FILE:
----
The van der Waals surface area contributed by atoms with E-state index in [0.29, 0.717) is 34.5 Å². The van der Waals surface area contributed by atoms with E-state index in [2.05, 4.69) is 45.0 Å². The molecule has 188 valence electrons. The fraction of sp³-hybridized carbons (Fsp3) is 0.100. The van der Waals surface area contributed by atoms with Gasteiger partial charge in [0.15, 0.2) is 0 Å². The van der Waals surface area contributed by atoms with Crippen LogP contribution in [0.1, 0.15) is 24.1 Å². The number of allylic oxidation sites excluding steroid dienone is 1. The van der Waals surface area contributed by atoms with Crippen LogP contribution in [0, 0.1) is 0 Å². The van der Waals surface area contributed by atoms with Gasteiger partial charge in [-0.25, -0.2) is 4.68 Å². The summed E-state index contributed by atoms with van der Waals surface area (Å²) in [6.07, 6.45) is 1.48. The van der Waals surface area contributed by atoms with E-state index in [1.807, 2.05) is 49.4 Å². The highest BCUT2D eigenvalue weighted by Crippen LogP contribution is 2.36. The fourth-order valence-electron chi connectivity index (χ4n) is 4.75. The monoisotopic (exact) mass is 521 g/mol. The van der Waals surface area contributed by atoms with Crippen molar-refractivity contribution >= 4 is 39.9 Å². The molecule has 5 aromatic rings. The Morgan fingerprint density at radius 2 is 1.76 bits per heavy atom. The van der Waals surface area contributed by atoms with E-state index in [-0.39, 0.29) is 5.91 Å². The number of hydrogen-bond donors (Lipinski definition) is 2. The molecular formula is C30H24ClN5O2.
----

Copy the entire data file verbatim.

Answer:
The van der Waals surface area contributed by atoms with E-state index in [0.29, 0.717) is 34.5 Å². The van der Waals surface area contributed by atoms with E-state index in [2.05, 4.69) is 45.0 Å². The molecule has 188 valence electrons. The fraction of sp³-hybridized carbons (Fsp3) is 0.100. The van der Waals surface area contributed by atoms with Gasteiger partial charge in [0.15, 0.2) is 0 Å². The van der Waals surface area contributed by atoms with Crippen LogP contribution in [0.1, 0.15) is 24.1 Å². The number of allylic oxidation sites excluding steroid dienone is 1. The van der Waals surface area contributed by atoms with Crippen LogP contribution in [0, 0.1) is 0 Å². The van der Waals surface area contributed by atoms with Gasteiger partial charge in [-0.25, -0.2) is 4.68 Å². The summed E-state index contributed by atoms with van der Waals surface area (Å²) in [6.07, 6.45) is 1.48. The van der Waals surface area contributed by atoms with E-state index in [1.807, 2.05) is 49.4 Å². The highest BCUT2D eigenvalue weighted by Crippen LogP contribution is 2.36. The fourth-order valence-electron chi connectivity index (χ4n) is 4.75. The monoisotopic (exact) mass is 521 g/mol. The van der Waals surface area contributed by atoms with Crippen molar-refractivity contribution >= 4 is 39.9 Å². The molecule has 5 aromatic rings. The Morgan fingerprint density at radius 2 is 1.76 bits per heavy atom. The van der Waals surface area contributed by atoms with E-state index in [-0.39, 0.29) is 5.91 Å². The number of hydrogen-bond donors (Lipinski definition) is 2. The molecular formula is C30H24ClN5O2.